SC directs Law Commission to examine the ‘statutory framework of Tribunals’ [Read Judgment]
The Bench asked the Commission to examine whether it is permissible and advisable to provide appeals routinely to Supreme Court only on a question of law or substantial question of law which is not of national or public importance ?
A two Judge Bench of the Supreme Court has directed the Law Commission of India to examine various issues relating to the working of Tribunals including the desirability of providing statutory appeals directly to Supreme Court from orders of Tribunals on issues not affecting national or public interest and other aspects of statutory framework in respect of Tribunals.
While making the reference to Law Commission of India, the Bench observed as follows:
“We make it clear that as far as heavy pendency in this Court on account of liberal exercise of jurisdiction under Article 136 of the Constitution of India is concerned, we do not wish to make any comment as this is a matter in the discretion of the Court and it is for the Court to address this issue. Our discussion is limited to the consideration of desirability of providing statutory appeals directly to this Court from orders of Tribunals on issues not affecting national or public interest and other aspects of statutory framework in respect of Tribunals as discussed above.”
The Bench comprising Justices Anil R Dave and AK Goel has directed the Commission to examine the following questions
- Whether any changes in the statutory framework constituting various Tribunals with regard to persons appointed, manner of appointment, duration of appointment, etc. is necessary in the light of judgment of Supreme Court in Madras Bar Association Case or on any other consideration from the point of view of strengthening the rule of law?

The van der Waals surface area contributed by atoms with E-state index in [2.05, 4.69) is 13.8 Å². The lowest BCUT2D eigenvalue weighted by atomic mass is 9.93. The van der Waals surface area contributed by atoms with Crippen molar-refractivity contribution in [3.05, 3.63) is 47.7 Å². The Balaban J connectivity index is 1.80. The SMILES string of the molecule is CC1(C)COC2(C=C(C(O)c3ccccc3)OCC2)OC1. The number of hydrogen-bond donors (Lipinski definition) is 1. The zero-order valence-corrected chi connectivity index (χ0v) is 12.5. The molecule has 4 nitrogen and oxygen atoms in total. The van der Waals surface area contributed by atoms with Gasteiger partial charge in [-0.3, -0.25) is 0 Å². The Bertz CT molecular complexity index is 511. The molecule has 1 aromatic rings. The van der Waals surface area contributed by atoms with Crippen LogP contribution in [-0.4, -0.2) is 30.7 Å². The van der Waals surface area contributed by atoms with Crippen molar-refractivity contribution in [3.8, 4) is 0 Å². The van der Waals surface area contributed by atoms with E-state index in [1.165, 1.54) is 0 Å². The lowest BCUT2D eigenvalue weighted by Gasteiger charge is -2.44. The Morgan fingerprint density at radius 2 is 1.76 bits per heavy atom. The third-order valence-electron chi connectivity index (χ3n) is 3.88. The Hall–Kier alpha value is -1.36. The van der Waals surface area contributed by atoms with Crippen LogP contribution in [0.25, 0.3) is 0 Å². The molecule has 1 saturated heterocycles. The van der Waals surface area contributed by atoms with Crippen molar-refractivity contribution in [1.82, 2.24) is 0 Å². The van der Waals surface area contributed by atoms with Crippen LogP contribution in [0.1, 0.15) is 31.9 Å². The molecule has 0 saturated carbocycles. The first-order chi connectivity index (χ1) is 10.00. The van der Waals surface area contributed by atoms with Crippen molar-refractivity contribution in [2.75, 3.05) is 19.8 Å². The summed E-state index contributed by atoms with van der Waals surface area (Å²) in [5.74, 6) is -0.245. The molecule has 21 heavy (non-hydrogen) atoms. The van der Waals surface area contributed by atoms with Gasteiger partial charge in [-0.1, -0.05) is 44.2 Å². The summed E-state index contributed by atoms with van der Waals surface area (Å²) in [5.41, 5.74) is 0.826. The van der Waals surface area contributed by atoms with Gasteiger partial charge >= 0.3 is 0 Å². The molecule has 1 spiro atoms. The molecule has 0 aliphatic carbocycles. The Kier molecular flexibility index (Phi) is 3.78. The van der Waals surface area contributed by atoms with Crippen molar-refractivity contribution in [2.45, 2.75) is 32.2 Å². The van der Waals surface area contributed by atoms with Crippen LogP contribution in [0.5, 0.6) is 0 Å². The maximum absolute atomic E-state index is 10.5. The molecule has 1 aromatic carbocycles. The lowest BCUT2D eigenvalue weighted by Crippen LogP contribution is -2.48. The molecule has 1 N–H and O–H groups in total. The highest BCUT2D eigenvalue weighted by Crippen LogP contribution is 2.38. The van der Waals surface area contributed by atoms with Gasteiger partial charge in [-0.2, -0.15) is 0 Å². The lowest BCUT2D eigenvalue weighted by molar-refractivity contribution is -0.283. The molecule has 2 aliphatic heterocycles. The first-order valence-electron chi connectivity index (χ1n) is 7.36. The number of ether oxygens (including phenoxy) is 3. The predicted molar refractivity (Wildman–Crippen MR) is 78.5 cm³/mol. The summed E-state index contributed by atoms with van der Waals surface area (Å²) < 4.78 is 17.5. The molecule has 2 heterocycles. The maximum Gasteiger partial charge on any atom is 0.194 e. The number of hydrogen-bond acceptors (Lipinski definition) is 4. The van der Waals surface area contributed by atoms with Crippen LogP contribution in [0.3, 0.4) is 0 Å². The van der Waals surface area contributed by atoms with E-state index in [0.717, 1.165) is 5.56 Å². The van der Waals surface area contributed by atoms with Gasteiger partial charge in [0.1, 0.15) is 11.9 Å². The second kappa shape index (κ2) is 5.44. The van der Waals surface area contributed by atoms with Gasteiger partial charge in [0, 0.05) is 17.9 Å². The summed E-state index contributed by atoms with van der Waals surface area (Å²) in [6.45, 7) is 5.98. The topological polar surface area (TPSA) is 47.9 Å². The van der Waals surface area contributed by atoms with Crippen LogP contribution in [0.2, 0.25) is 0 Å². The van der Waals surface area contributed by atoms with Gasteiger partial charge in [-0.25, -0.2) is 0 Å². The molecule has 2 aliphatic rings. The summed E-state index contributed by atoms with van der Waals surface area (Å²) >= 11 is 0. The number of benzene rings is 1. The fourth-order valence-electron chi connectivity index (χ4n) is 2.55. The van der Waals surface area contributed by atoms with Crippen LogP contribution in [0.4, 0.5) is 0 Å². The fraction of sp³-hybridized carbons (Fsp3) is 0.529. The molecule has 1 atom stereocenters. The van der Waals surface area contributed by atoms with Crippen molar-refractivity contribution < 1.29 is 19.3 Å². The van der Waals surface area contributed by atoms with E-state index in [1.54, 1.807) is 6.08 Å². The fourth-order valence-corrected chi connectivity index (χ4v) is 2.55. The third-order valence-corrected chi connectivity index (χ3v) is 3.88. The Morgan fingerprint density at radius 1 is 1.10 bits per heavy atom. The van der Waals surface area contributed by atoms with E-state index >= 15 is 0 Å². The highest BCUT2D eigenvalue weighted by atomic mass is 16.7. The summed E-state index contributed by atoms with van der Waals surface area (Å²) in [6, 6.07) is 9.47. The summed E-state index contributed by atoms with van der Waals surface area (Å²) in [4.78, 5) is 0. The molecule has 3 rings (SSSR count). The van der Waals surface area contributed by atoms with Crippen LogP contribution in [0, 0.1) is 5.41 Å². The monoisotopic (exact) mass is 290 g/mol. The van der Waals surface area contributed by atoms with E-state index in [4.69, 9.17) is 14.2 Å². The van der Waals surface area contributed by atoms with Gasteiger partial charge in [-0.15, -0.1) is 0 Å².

- Whether it is permissible and advisable to provide appeals routinely to this Court only on a question of law or substantial question of law which is not of national or public importance without affecting the constitutional role assigned to the Supreme Court having regard to the desirability of decision being rendered within reasonable time?
- Whether direct statutory appeals to the Supreme Court bypassing the High Courts from the orders of Tribunal affects access to justice to litigants in remote areas of the country?
- Whether it is desirable to exclude jurisdiction of all courts in absence of equally effective alternative mechanism for access to justice at grass root level as has been done in provisions of TDSAT Act (Sections 14 and 15)
- Any other incidental or connected issue which may be considered appropriate.
The Bench has observed that while there may be no lack of legislative competence with the Parliament to make provision for direct appeal to the Supreme Court from orders of Tribunals but the legislative competence is not the only parameter of constitutionality.
"It can hardly be gainsaid that routine appeals to the highest court may result in obstruction of the Constitutional role assigned to the highest court as observed above. This may affect the balance required to be maintained by the highest court of giving priority to cases of national importance, for which larger Benches may be required to be constituted. Routine direct appeals to the highest court in commercial litigation affecting individual parties without there being any issue of national importance may call for reconsideration at appropriate levels. Further question is composition of Tribunals as substitutes for High Courts and exclusion of High Court jurisdiction on account of direct appeals to this Court. Apart from desirability, constitutionality of such provisions may need to be gone into", the Bench added.
Read the Judgment here.